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Rosneft Hires White-Shoe Banker

Peter O'Brien is living proof that the Kremlin is not what it used to be -- or, at least, that Vladimir Putin's lieutenants are trying to learn how to charm investors.

Peter O'Brien is living proof that the Kremlin is not what it used to be -- or, at least, that Vladimir Putin's lieutenants are trying to learn how to charm investors.

O'Brien, 37, became vice president for finance at Russian state-owned oil giant Rosneft at the beginning of April, about the same time that the country's biggest foreign investor, Hermitage Capital's William Browder, announced that he had been banned from entering Russia. O'Brien's experience could not be more different. Within days of joining Rosneft, he was camped on CEO Sergei Bogdanchikov's jet, traversing Europe and the U.S. to sell investors on what may be history's biggest IPO, scheduled for later this year.

And he didn't need a lot of briefing on the numbers: His last job was heading Russian investment banking at Morgan Stanley, one of Rosneft's underwriters.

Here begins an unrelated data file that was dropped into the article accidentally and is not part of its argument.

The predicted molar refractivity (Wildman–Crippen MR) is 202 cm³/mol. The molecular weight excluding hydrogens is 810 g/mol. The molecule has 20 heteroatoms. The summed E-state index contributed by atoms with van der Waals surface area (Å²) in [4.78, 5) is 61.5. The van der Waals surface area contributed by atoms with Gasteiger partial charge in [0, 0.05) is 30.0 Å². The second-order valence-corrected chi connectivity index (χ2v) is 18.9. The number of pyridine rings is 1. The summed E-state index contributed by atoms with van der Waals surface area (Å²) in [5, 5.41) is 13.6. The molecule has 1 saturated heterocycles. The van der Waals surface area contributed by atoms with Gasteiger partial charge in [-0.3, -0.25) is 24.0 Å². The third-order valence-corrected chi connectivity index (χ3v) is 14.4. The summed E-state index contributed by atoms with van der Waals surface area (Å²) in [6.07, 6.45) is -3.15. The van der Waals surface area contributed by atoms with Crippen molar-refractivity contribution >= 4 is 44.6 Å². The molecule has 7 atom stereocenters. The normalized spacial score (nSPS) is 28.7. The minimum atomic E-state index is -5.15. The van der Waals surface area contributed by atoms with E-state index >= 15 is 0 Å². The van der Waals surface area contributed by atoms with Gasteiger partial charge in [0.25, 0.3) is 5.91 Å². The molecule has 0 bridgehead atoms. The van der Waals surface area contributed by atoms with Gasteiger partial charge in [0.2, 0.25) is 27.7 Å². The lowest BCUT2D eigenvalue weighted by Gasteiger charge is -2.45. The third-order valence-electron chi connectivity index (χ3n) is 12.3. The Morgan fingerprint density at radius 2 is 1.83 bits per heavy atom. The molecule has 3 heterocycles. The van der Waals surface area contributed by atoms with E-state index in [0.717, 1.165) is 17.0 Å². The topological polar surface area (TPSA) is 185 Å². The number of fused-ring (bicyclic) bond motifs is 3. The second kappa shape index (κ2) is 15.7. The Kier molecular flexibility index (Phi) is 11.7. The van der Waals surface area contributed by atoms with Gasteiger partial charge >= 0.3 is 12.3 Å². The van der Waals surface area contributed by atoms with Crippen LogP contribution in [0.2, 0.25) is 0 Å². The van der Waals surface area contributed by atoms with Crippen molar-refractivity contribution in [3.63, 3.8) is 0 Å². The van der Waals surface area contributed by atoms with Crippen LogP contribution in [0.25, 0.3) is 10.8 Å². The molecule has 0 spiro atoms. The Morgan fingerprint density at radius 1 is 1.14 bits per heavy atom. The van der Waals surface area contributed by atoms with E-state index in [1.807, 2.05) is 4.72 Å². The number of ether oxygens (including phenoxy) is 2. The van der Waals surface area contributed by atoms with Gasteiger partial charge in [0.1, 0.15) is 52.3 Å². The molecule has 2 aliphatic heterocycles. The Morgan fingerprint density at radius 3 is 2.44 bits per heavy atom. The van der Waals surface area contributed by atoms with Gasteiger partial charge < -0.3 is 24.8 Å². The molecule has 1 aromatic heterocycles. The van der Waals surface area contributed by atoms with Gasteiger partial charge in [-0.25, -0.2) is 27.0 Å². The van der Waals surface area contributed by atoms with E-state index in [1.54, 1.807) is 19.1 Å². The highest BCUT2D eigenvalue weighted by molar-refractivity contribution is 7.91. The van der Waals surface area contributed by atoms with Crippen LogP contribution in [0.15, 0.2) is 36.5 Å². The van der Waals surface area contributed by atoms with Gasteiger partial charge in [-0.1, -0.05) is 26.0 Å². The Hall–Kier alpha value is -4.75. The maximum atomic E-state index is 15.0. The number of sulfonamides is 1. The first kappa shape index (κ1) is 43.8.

The American financier studied Russian at Duke University and spent much of the 1990s at Moscow-based investment bank Troika Dialog before heading back to Columbia University for an MBA following Russia's 1998 financial crash. The only Westerner in Rosneft's top management, he notices some immediate differences between his old and new employers, aside from language.

"Morgan Stanley is a group of smart people with a consensus on how to pursue business opportunities," O'Brien observes in an interview from Rosneft's Moscow headquarters. "At Rosneft there is leadership, and commands come from the top."

Another difference: "This is a state company, which means there's loads of paper -- not that it's necessarily worse than the e-mail at Morgan Stanley."

The paperwork that most concerns investors, O'Brien acknowledges, are the closed-door transactions that allowed Rosneft to acquire most of the crude production of fallen private sector producer Yukos in late 2004. Foreign shareholders lost an estimated $6 billion in Yukos, and Bogdanchikov is a defendant in a U.S. lawsuit brought by a group of U.S. shareholders that claims illegal confiscation. "If historical issues give rise to potential risks or investor concerns, we intend to address them in a transparent manner," O'Brien says, declining to discuss the issue in detail.

With the expanded Rosneft sitting on more reserves than ExxonMobil, the betting in Moscow is that money managers will forgive, forget and buy in. Rosneft is expected to raise between $10 billion and $20 billion in equity from a joint listing in Moscow and London.

And if it all goes wrong, O'Brien can always get another job on Wall Street.